UK sees only marginal GDP slowdown

The UK economy shrank in the second quarter by much less than economists had been forecasting, according to official figures published on Thursday.

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The Office for National Statistics (ONS) said GDP dropped by just 0.1% between April and June, with a decline in health and social work activity being largely responsible as a result of NHS Covid-19 programmes shutting down as the pandemic receded.

"Health was the biggest reason the economy contracted as both the test and trace, and vaccine programmes were wound down, while many retailers also had a tough quarter," said Darren Morgan, director of economic statistics at the ONS.

"These were partially offset by growth in hotels, bars, hairdressers and outdoor events across the quarter, partly as a result of people celebrating the Platinum Jubilee."

Although the Bank of England has predicted recession will set in over the final quarter of the year, economists expect the economy has returned to growth in the current quarter.

Chancellor of the Exchequer Nadhim Zahawi commented: "Our economy showed incredible resilience following the pandemic and I am confident we can pull through these global challenges again.

"I know that times are tough and people will be concerned about rising prices and slowing growth, and that’s why I’m determined to work with the Bank of England to get inflation under control and grow the economy."

James Smith, developed markets economist at investment bank ING, said he expected July's GDP had rebounded to about 0.7% growth and that overall the economy would see about a half per cent bounce over Q3.

“A fall in fourth-quarter GDP now looks highly likely,” he added, "although the extent of the decline will depend on how the next prime minister responds."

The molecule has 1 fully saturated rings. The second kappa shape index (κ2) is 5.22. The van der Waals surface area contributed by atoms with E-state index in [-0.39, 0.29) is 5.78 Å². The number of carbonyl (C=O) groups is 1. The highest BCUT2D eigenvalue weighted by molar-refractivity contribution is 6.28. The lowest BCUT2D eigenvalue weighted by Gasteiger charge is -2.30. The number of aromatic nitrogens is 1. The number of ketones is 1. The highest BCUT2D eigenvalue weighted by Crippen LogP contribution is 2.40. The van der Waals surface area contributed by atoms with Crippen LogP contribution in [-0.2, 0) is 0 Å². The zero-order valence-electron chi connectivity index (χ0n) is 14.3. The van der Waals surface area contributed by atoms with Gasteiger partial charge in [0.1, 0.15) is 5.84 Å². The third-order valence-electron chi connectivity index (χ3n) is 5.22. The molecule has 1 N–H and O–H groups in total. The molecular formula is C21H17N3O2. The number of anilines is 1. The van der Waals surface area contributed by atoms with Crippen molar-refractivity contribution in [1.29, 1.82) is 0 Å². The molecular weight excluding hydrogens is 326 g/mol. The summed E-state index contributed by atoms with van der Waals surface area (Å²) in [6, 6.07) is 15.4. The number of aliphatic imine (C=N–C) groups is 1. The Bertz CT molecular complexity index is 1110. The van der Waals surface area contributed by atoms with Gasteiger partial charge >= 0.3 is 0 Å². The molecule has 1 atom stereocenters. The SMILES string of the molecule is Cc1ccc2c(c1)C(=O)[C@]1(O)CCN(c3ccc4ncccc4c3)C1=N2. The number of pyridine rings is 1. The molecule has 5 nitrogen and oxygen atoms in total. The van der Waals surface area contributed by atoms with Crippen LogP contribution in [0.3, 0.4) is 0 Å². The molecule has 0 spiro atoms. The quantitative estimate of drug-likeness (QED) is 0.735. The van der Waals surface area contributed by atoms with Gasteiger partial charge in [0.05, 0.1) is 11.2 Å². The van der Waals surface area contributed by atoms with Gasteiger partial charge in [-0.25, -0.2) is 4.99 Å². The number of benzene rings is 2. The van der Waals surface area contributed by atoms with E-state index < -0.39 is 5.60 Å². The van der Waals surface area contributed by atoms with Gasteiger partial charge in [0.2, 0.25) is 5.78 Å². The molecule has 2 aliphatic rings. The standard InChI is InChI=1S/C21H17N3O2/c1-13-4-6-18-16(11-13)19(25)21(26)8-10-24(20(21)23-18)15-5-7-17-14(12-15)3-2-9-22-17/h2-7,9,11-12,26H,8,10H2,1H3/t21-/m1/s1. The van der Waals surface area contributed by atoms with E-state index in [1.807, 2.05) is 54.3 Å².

Alpesh Paleja, lead economist at the Confederation of British Industry (CBI), agreed that the economy would return to growth in the third quarter and said the fall in activity over Q2 was widely expected, especially as there had been an extra holiday weekend in June to mark the Queen's jubilee.

But, he added, the current growth would not last. "The forthcoming hike in Ofgem’s energy price cap will push inflation to new highs, leading to a significant economic downturn.

"Vulnerable businesses and households will be squeezed further, so it’s good to see both leadership candidates and the current government signalling further support will be provided to those hit hardest.

“Implementing other pro-growth decisions now – for example, adding flexibility to the Apprenticeship Levy - will also pave the way for recovery beyond this crisis.”

Martin McTague, national chair of the Federation of Small Businesses, said that retailers were particularly concerned about the likelihood of a slowdown in consumer spending.

"With levels of fuel poverty skyrocketing, fuel and energy costs far higher than they were in the same quarter last year, and rent costs rising steadily, there is less left in people’s pockets for holidays, new clothes, meals out, and other discretionary spending, leading to lower sales for many small businesses," he said.

"The one per cent fall in the wholesale and retail trade over the quarter is deeply concerning, with supply chain disruption causing huge headaches and extra expense for businesses."

David Bharier, head of research at the British Chambers of Commerce, also saw the fall in household consumption as a reflection of the weakness in consumer confidence because of the mounting cost of living.

He added: "Business investment remains a serious challenge. While investment in construction has increased, other forms of investment, including for machinery and equipment, continue to fall."Related Articles

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